• Human cytotoxic T-cell responses against Epstein-Barr virus nuclear antigens demonstrated by using recombinant vaccinia viruses.

      Murray, R J; Kurilla, M G; Griffin, H M; Brooks, J M; Mackett, Mike; Arrand, John R; Rowe, M; Burrows, S R; Moss, D J; Kieff, E; et al. (1990-04)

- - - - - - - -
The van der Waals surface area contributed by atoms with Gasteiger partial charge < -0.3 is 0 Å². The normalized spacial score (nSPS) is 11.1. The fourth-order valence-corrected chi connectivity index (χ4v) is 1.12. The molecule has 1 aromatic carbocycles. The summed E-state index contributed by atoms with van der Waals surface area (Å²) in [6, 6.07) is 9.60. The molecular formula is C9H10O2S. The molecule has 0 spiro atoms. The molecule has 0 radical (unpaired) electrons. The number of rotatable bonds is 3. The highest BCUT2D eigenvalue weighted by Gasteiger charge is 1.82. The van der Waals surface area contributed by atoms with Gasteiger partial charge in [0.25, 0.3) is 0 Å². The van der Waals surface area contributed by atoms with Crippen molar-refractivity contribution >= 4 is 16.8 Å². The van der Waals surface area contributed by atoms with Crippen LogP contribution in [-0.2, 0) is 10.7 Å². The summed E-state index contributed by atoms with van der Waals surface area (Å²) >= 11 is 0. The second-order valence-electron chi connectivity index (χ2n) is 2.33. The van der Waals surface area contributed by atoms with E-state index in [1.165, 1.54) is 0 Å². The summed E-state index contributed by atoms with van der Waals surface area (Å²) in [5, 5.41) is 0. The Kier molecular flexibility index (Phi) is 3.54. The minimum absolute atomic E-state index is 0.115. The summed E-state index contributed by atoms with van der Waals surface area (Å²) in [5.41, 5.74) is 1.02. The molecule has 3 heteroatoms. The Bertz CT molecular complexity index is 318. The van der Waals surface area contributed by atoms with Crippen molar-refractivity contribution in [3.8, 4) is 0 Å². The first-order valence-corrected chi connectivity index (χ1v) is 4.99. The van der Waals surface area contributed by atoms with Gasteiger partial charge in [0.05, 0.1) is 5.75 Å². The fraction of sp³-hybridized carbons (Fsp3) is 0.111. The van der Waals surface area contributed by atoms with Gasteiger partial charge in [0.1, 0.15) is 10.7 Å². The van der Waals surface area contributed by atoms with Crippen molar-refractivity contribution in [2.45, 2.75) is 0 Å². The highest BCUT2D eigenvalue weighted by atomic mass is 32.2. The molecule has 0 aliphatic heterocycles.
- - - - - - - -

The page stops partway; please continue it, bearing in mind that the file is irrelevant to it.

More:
The potentially pathogenic effects of infection with Epstein-Barr virus (EBV), a B-lymphotropic agent with cell growth-transforming potential, are contained in healthy virus carriers by virus-specific cytotoxic T-lymphocyte (CTL) surveillance. The target antigens against which such CTL responses are directed are yet undefined, but the antigens probably derived from one or more of the EBV "latent" proteins constitutively expressed in virus-transformed B cells. We have analyzed target specificity of CTL responses from two EBV-immune donors that are preferentially reactive against autologous cells transformed with type A but not with type B virus isolates. Coding sequences for four EBV latent proteins with allelic polymorphism between A and B virus types--namely, the EBV nuclear antigens (EBNAs) EBNA 2, EBNA 3a, EBNA 3c, and EBNA leader protein--have been introduced into vaccinia virus vectors under control of vaccinia promoter P7.5 and used to express relevant EBNA proteins in appropriate target cells. Thus the CTL response from one donor has been mapped to type A EBNA 2 protein and from a second donor to type A EBNA 3a protein. Thereafter, a series of recombinant vaccinia viruses were constructed that carried specific internal deletions within the EBNA 2 type A coding sequence; by using these vectors, the above EBNA 2 type A-specific CTL response was shown to be directed against an epitope within a 100-amino acid fragment near the N terminus of the protein. This work clearly shows human CTL recognition of virus-coded nuclear antigens in the EBV system; moreover, it establishes an experimental approach that can be extended to all EBV latent proteins and to the more common CTL responses that cross-react against type A and type B virus isolates.